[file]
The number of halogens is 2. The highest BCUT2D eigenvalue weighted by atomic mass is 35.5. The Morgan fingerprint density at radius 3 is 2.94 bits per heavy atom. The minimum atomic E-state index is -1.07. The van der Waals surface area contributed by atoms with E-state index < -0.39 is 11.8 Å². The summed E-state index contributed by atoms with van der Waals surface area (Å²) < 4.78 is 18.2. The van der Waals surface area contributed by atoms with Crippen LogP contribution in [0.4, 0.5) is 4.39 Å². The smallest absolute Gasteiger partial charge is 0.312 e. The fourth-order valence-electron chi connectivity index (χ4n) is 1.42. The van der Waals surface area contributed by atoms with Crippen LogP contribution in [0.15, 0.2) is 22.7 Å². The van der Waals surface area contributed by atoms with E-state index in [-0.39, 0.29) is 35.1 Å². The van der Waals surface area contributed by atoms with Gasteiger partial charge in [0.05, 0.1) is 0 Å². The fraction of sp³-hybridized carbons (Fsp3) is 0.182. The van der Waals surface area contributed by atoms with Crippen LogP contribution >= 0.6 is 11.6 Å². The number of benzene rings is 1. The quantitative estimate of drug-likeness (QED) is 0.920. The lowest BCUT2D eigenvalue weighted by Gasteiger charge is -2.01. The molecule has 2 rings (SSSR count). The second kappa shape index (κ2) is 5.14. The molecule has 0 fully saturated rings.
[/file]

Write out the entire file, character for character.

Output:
The number of halogens is 2. The highest BCUT2D eigenvalue weighted by atomic mass is 35.5. The Morgan fingerprint density at radius 3 is 2.94 bits per heavy atom. The minimum atomic E-state index is -1.07. The van der Waals surface area contributed by atoms with E-state index < -0.39 is 11.8 Å². The summed E-state index contributed by atoms with van der Waals surface area (Å²) < 4.78 is 18.2. The van der Waals surface area contributed by atoms with Crippen LogP contribution in [0.4, 0.5) is 4.39 Å². The smallest absolute Gasteiger partial charge is 0.312 e. The fourth-order valence-electron chi connectivity index (χ4n) is 1.42. The van der Waals surface area contributed by atoms with Crippen LogP contribution in [0.15, 0.2) is 22.7 Å². The van der Waals surface area contributed by atoms with E-state index in [-0.39, 0.29) is 35.1 Å². The van der Waals surface area contributed by atoms with Gasteiger partial charge in [0.05, 0.1) is 0 Å². The fraction of sp³-hybridized carbons (Fsp3) is 0.182. The van der Waals surface area contributed by atoms with Crippen LogP contribution >= 0.6 is 11.6 Å². The number of benzene rings is 1. The quantitative estimate of drug-likeness (QED) is 0.920. The lowest BCUT2D eigenvalue weighted by Gasteiger charge is -2.01. The molecule has 2 rings (SSSR count). The second kappa shape index (κ2) is 5.14. The molecule has 0 fully saturated rings.